Explaining Complex Problems Through Interactive Science Illustration

The web creates a unique forum for storytelling that is well suited for explaining complex problems. Science illustration, when combined with interactivity, opens up unique possibilities for presenting clear, digestible bits of engaging information. As the interactive world becomes increasingly sophisticated, so do possibilities for presenting visual content in ways that offer alternative paths to traditional storytelling. We are seeing exciting developments in digital storytelling through online newspapers and magazines, as they experiment with interactive infographics and data visualization charts to communicate content.

What is digital storytelling? Simply put, digital storytelling (also referred to as online documentaries or interactive storytelling) entails designing a linear story within a non-linear environment. In traditional media such as books, magazines, or even movies, content is structured with a clear beginning, middle, and end, and the audience is passive, only their attention is required. However, in the online world, the audience controls the path of their experience. The nature of the online world fosters participation and requires user input. 

As an illustrator, understanding the challenges and benefits of digital storytelling potentially increases opportunity for work in a wider array of outlets. If, for example, a story can be depicted in a time-based environment that users control, then potential clients could be persuaded to use illustrators rather than relying on photography.

Because content is easily compartmentalized into smaller bits of information, a storyline can be broken down into pieces and re-connected in more than just one way. A central story might offer tangents that can significantly enrich a story or even alter the relationship an audience has with the content they are navigating. The challenge becomes connecting these disparate parts in ways that make sense to the audience. 

In 2012 the New York Times received attention and recognition for an interactive article they published, titled Snow Fall. The online editorial was seen as a novel piece of interactive design. As you scroll down the page, various images, videos, maps, slideshows offer digressions that help to enhance the story and bring the user deeper into the content. 

Digital storytelling is not merely the design of a multi-page website, but the presentation of content within a single web experience. Essentially, one is presenting a series of consecutive images that tell a story or explain a concept, ideally with striking imagery and minimal text.

With some exception, content can be presented in one of three ways: sequentially as one scrolls down the page, in the form of a slideshow, or a possible combination of the two. In the case of a slideshow (think forward and backward arrows, or perhaps clickable numbers or letters), you don’t have to jam-pack information into one screen, you have an endless number of slides to present clear and articulate ideas.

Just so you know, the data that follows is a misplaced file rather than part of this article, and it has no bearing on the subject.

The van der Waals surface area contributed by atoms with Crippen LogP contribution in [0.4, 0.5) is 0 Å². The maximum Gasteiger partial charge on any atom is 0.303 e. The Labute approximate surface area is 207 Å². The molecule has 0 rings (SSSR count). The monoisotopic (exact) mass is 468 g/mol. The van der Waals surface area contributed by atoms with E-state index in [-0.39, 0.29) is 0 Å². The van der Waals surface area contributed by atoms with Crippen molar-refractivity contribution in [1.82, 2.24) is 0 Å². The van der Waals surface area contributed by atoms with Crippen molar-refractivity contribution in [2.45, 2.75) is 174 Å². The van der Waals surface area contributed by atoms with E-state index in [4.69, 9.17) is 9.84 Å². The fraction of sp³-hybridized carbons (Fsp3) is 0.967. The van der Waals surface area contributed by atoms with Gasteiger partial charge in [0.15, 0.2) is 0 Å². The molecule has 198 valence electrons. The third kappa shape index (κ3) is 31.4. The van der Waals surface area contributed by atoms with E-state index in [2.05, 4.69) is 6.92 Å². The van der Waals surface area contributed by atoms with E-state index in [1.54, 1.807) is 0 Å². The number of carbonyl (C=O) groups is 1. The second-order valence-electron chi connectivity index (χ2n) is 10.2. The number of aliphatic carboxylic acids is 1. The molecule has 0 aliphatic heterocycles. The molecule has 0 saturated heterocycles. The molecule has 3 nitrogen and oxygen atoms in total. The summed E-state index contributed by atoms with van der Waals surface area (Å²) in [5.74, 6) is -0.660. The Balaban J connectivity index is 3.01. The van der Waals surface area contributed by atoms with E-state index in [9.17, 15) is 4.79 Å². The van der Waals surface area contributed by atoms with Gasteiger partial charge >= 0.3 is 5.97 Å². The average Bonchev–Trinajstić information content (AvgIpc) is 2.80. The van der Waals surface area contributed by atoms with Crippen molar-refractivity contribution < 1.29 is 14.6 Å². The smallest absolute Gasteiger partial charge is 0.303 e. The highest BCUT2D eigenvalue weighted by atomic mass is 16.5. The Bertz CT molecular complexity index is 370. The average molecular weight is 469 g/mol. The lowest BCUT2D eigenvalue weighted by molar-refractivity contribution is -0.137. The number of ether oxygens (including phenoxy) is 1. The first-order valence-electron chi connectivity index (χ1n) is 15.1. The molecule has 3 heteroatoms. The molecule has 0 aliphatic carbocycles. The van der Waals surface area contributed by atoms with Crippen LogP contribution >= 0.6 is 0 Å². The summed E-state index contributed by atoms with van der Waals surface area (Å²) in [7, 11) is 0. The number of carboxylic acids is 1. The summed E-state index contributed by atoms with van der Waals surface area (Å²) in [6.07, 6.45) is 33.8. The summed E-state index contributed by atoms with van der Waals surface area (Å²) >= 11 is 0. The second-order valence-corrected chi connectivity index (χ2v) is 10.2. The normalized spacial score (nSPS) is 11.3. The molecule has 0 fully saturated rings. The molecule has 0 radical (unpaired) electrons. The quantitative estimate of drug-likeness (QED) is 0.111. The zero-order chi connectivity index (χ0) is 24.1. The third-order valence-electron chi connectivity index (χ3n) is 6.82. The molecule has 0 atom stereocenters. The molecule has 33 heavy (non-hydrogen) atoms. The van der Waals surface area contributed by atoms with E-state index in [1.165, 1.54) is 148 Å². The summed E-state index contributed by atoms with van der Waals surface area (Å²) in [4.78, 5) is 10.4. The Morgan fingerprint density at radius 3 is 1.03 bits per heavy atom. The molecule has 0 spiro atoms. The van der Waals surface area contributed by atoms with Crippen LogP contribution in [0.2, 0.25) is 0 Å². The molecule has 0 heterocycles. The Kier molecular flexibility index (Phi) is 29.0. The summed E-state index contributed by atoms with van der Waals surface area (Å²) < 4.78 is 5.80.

With digital storytelling, one has the added benefit of working in a time-based medium. This means animation, sound, text, photography, maps, and illustration can all be incorporated into explaining complex concepts. In 2015, The Washington Post in collaboration with Independent Lens, PBS TV’s documentary series, launched a sophisticated online, interactive, documentary titled After the Storm (Fig.1) to mark the 4th anniversary of the destructive tornado that tore through Tuscaloosa, Alabama. The piece is a tribute to victims of natural disasters, as told from the personal experience of Andrew Beck Grace who lived through and survived the storm. The project is a wonderful example of the true potential of online storytelling; it follows a linear path but allows the user to navigate through the story at their own pace and in their own direction. Where photography and video fall short, the project effectively uses illustration and animation to convey the emotion of Grace’s terrifying experience. The medium of interactive storytelling lends itself very nicely to sequential images, especially illustrations because the possibilities for depicting content are infinite.

pages from After the Storm. Written, directed and photographed by Andrew Beck Grace, Interactive Design Helios Design Labs, presented by ITVS/Independent Lens. Courtesy of Helios Design Labs. www.washingtonpost.com/posttv/afterthestorm/index.html#/dear-future-disa...

> pages from After the Storm. Written, directed and photographed by Andrew Beck Grace, Interactive Design Helios Design Labs, presented by ITVS/Independent Lens. Courtesy of Helios Design Labs. www.washingtonpost.com/posttv/afterthestorm/index.html#/dear-future-disa...

The Internet is increasingly sophisticated in its capability and design. Content needs to be carefully structured within the viewing screen to enable users to make sense of what they are looking at. Online attention span tends to be short. If you stifle the ability to click, you are likely to lose your audience. And yet, stories have to follow a linear structure to be clear—you don’t want someone jumping to the end without the understanding that they have not seen the middle.